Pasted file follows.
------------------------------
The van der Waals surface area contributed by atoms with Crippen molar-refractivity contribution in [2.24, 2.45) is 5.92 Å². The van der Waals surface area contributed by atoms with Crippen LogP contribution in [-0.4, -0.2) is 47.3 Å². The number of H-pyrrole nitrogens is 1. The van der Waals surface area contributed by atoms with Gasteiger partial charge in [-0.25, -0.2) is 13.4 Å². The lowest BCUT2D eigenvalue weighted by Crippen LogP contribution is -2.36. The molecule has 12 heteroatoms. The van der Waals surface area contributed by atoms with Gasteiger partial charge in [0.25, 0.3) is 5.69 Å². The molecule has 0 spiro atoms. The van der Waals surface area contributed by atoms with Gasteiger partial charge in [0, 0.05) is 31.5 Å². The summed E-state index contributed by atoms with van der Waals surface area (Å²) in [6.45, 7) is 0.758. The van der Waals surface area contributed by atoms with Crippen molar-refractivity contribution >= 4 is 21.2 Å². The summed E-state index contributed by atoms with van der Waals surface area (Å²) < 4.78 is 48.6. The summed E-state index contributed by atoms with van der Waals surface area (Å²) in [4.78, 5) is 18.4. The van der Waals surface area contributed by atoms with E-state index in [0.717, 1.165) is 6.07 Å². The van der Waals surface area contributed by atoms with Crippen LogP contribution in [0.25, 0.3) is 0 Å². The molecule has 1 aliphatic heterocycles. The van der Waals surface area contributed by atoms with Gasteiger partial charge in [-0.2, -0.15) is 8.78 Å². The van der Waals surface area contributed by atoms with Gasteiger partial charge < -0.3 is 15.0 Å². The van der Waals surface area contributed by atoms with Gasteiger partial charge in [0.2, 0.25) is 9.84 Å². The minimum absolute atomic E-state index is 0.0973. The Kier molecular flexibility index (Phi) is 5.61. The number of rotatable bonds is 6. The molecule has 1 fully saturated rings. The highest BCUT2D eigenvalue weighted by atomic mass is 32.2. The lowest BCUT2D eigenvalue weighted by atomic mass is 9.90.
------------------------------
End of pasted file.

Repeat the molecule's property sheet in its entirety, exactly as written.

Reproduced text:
The van der Waals surface area contributed by atoms with Crippen molar-refractivity contribution in [2.24, 2.45) is 5.92 Å². The van der Waals surface area contributed by atoms with Crippen LogP contribution in [-0.4, -0.2) is 47.3 Å². The number of H-pyrrole nitrogens is 1. The van der Waals surface area contributed by atoms with Gasteiger partial charge in [-0.25, -0.2) is 13.4 Å². The lowest BCUT2D eigenvalue weighted by Crippen LogP contribution is -2.36. The molecule has 12 heteroatoms. The van der Waals surface area contributed by atoms with Gasteiger partial charge in [0.25, 0.3) is 5.69 Å². The molecule has 0 spiro atoms. The van der Waals surface area contributed by atoms with Gasteiger partial charge in [0, 0.05) is 31.5 Å². The summed E-state index contributed by atoms with van der Waals surface area (Å²) in [6.45, 7) is 0.758. The van der Waals surface area contributed by atoms with Crippen molar-refractivity contribution >= 4 is 21.2 Å². The summed E-state index contributed by atoms with van der Waals surface area (Å²) < 4.78 is 48.6. The summed E-state index contributed by atoms with van der Waals surface area (Å²) in [4.78, 5) is 18.4. The van der Waals surface area contributed by atoms with E-state index in [0.717, 1.165) is 6.07 Å². The van der Waals surface area contributed by atoms with Crippen LogP contribution in [0.25, 0.3) is 0 Å². The molecule has 1 aliphatic heterocycles. The van der Waals surface area contributed by atoms with Gasteiger partial charge in [-0.2, -0.15) is 8.78 Å². The van der Waals surface area contributed by atoms with Gasteiger partial charge < -0.3 is 15.0 Å². The van der Waals surface area contributed by atoms with Gasteiger partial charge in [0.2, 0.25) is 9.84 Å². The minimum absolute atomic E-state index is 0.0973. The Kier molecular flexibility index (Phi) is 5.61. The number of rotatable bonds is 6. The molecule has 1 fully saturated rings. The highest BCUT2D eigenvalue weighted by atomic mass is 32.2. The lowest BCUT2D eigenvalue weighted by atomic mass is 9.90.